Books

Category
< Back to all posts
  • THE CURE [Nothing Hidden]

    The Cure: What If God Isn't Who You Think He Is And Neither Are You 
    by John Lynch, Bruce McNicol, and Bill Thrall

    My friend Andre started reading this book after she had gotten a few chapters in, she wondered if I'd be willing to read it with her. The book takes a simple approach to some pretty hefty issues and I was thankful to have her to talk it through with. We savored every page, wrestling through issues of vulnerability, identity, trust, forgiveness, and taking a good hard look at how God honestly views us. We agreed this will be a book to read again and again.

    Sometimes in our faith we take the approach that if we work hard enough, if our intentions are good enough, if we just do a little more, we'll find God's pleasure. But the book was about allowing the Spirit to guide our hearts and transform our behavior. It's about giving God credit for the good in us and allowing Him to do the work. It's about forgiving ourselves and others for the wrongs done against us and the wrongs we've done ourselves. It's about being honest before others without masks to cover the parts of us we hate the most. It's about looking at our sin WITH God, instead of consistently believing He's standing on the other side of it waiting for us to tackle the mess by ourselves.

    I haven't begun to scratch the surface of all the complex yet simple lessons in the book, but I wanted to take a second to hit on the one that I can't stop thinking about. Here's the quote,

    "What if it was less important that anything ever gets fixed than that nothing has to be hidden?"

    We are taught to hide from a very early age. We hear and believe statements such as: "People will love us more if we follow the rules, if we overcome our flaws, if our good outweighs our bad, if we treat our inadequacies as strengths." But what if part of the grace offered to us through Jesus, is that He can look on our sin with us and still stand in our presence. And right along side this, if Jesus can sit with us in our failures, what if we sat with each other in ours and believed God big enough to transform us all instead of taking it on ourselves to fix them?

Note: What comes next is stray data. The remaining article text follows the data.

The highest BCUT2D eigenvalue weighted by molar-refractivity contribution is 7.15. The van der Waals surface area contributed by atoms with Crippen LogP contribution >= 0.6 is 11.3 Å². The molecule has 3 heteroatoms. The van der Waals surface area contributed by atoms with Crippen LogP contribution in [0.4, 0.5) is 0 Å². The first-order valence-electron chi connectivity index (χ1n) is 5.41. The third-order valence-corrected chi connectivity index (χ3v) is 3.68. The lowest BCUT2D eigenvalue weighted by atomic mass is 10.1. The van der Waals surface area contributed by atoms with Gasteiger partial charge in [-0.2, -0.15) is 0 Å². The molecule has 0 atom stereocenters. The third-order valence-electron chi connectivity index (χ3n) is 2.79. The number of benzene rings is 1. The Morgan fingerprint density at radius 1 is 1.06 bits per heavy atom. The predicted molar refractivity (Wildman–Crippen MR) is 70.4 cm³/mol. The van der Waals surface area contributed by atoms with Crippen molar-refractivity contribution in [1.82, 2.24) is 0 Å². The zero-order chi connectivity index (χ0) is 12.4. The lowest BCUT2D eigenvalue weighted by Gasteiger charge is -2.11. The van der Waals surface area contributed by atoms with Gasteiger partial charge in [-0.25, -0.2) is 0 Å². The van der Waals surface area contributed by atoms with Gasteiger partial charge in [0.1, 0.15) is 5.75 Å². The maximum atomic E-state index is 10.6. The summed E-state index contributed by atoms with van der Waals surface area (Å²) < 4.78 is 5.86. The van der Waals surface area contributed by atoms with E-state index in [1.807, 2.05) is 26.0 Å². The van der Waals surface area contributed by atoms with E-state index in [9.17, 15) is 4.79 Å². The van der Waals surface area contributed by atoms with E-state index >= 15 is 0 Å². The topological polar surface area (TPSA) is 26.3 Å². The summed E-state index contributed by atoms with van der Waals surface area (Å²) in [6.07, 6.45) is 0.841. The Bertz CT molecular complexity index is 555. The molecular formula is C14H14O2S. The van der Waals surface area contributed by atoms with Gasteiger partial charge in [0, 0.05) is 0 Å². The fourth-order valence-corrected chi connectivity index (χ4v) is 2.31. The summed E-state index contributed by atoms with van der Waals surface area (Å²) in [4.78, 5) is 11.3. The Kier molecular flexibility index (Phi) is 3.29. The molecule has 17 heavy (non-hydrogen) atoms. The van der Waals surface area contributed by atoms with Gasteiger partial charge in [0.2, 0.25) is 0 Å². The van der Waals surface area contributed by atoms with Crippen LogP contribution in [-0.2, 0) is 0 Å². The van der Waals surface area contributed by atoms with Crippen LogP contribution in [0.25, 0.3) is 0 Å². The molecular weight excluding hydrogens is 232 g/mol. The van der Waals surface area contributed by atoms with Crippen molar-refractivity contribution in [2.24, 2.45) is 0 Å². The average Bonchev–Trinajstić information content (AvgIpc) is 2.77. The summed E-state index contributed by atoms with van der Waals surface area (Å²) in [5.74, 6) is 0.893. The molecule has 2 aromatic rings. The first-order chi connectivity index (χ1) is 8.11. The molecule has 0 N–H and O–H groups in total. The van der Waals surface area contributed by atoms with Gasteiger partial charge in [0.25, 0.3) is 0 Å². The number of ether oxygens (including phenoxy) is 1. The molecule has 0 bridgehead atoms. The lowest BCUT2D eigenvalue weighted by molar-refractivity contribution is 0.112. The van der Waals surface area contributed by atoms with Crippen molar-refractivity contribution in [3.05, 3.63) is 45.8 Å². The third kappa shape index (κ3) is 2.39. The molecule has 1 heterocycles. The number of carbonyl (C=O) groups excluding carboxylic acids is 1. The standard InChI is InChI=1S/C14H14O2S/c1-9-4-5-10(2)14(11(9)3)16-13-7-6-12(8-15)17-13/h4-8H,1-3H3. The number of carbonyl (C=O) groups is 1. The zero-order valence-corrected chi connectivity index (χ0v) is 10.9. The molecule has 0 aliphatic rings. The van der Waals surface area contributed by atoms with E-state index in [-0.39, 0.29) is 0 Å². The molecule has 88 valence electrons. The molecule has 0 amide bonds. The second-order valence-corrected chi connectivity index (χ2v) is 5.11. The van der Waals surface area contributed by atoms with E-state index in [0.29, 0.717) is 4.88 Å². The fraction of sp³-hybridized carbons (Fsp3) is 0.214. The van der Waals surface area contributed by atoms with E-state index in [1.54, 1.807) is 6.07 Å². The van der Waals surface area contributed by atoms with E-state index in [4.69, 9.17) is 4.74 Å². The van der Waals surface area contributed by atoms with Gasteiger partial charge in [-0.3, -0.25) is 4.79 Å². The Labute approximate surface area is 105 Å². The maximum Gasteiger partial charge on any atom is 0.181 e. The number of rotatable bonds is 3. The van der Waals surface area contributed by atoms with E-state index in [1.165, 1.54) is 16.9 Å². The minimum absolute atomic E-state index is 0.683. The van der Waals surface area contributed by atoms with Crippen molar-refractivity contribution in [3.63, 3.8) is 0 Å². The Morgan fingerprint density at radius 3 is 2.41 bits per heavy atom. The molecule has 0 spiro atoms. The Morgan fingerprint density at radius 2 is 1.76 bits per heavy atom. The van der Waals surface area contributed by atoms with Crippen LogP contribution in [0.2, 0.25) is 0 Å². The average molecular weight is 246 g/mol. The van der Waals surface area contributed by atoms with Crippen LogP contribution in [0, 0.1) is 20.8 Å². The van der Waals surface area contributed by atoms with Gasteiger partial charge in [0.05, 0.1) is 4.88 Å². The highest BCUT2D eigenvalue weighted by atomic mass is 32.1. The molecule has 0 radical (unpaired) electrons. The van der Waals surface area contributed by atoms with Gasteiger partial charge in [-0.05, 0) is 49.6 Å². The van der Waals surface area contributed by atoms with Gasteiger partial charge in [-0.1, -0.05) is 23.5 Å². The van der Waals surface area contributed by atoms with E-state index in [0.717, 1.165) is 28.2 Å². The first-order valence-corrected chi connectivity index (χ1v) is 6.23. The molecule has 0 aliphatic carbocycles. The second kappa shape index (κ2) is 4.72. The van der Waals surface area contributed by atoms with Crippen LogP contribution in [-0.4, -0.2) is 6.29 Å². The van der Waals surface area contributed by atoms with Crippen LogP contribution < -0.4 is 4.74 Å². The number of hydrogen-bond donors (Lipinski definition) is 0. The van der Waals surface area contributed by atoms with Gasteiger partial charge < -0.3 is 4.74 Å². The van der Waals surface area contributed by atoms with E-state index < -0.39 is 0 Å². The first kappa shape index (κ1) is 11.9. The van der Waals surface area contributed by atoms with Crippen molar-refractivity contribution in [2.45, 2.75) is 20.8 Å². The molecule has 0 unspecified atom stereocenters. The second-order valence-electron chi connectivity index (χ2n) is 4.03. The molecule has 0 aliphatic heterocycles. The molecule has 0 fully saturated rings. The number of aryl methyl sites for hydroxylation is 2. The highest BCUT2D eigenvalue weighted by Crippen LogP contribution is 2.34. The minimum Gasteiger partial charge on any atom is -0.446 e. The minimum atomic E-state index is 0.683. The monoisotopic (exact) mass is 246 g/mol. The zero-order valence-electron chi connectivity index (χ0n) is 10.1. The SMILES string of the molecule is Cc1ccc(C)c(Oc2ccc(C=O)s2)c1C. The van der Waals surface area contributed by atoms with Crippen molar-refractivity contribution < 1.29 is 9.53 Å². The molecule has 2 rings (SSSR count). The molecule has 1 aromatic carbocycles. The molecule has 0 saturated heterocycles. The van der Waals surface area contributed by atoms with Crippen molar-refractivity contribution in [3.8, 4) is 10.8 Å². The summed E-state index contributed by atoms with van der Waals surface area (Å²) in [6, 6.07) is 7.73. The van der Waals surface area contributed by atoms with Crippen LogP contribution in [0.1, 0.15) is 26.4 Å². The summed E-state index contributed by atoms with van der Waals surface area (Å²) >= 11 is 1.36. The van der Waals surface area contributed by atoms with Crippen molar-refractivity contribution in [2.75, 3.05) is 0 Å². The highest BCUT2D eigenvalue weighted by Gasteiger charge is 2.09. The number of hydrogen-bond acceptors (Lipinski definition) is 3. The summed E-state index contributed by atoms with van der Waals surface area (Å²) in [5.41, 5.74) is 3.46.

This lesson alone is one I am working to get my hands around. How many times have I tried to fix the sin of others instead of trusting God to work in them? How many times have I spoken when I should have sat in silence praying and listening to the aches of others? How many times have I told myself, "Just do better. Memorize more Scripture. Pray harder. Sin less," instead of in humility and honesty, coming to my Savior and begging for His presence, mercy and transformation? He sees it all anyway. Why would I try to hide from the only one who has made a way for my sin to be taken care of? Why would I think it's up to me?

    We have long since finished the book, but my heart keeps coming back to the truth, that God doesn't ask me to hide. It's something I'm going to have to work on learning my whole life, as I move into unknown territories, fall into new sins, and practice forgiveness. I don't want to hide and I don't want to ask you to either.